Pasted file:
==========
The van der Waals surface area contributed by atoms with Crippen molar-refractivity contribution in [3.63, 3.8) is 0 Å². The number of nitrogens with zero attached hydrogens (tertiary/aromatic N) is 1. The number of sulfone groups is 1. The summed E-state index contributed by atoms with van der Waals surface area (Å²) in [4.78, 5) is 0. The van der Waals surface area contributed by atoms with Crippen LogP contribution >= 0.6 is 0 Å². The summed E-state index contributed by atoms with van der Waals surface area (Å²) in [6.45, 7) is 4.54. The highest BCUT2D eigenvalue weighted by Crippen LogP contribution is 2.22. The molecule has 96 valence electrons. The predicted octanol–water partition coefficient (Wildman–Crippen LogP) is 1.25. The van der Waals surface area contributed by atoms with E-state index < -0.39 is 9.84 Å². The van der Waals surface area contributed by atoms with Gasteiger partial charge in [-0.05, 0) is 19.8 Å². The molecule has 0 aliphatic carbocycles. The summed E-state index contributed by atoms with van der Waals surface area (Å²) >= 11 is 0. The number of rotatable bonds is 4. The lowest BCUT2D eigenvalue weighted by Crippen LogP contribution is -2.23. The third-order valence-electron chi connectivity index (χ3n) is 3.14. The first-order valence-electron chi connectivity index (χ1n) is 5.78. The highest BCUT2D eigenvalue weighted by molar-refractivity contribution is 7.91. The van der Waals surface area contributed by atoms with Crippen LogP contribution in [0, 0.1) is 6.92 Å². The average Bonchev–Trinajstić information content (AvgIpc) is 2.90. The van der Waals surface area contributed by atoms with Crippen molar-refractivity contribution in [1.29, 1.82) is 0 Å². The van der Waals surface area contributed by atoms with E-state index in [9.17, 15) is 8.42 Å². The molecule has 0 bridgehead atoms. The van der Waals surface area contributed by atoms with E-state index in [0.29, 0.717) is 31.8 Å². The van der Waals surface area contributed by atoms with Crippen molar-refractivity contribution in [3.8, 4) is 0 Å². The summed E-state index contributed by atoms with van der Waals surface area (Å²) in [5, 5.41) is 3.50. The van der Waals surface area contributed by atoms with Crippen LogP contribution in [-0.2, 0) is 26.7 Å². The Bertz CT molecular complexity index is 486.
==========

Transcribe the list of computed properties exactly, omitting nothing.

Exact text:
The van der Waals surface area contributed by atoms with Crippen molar-refractivity contribution in [3.63, 3.8) is 0 Å². The number of nitrogens with zero attached hydrogens (tertiary/aromatic N) is 1. The number of sulfone groups is 1. The summed E-state index contributed by atoms with van der Waals surface area (Å²) in [4.78, 5) is 0. The van der Waals surface area contributed by atoms with Crippen LogP contribution >= 0.6 is 0 Å². The summed E-state index contributed by atoms with van der Waals surface area (Å²) in [6.45, 7) is 4.54. The highest BCUT2D eigenvalue weighted by Crippen LogP contribution is 2.22. The molecule has 96 valence electrons. The predicted octanol–water partition coefficient (Wildman–Crippen LogP) is 1.25. The van der Waals surface area contributed by atoms with E-state index < -0.39 is 9.84 Å². The van der Waals surface area contributed by atoms with Gasteiger partial charge in [-0.05, 0) is 19.8 Å². The molecule has 0 aliphatic carbocycles. The summed E-state index contributed by atoms with van der Waals surface area (Å²) >= 11 is 0. The number of rotatable bonds is 4. The lowest BCUT2D eigenvalue weighted by Crippen LogP contribution is -2.23. The third-order valence-electron chi connectivity index (χ3n) is 3.14. The first-order valence-electron chi connectivity index (χ1n) is 5.78. The highest BCUT2D eigenvalue weighted by molar-refractivity contribution is 7.91. The van der Waals surface area contributed by atoms with Crippen LogP contribution in [0, 0.1) is 6.92 Å². The average Bonchev–Trinajstić information content (AvgIpc) is 2.90. The van der Waals surface area contributed by atoms with Crippen molar-refractivity contribution in [1.29, 1.82) is 0 Å². The van der Waals surface area contributed by atoms with E-state index in [9.17, 15) is 8.42 Å². The molecule has 0 bridgehead atoms. The van der Waals surface area contributed by atoms with E-state index in [0.29, 0.717) is 31.8 Å². The van der Waals surface area contributed by atoms with Crippen molar-refractivity contribution in [3.8, 4) is 0 Å². The summed E-state index contributed by atoms with van der Waals surface area (Å²) in [5, 5.41) is 3.50. The van der Waals surface area contributed by atoms with Crippen LogP contribution in [-0.2, 0) is 26.7 Å². The Bertz CT molecular complexity index is 486.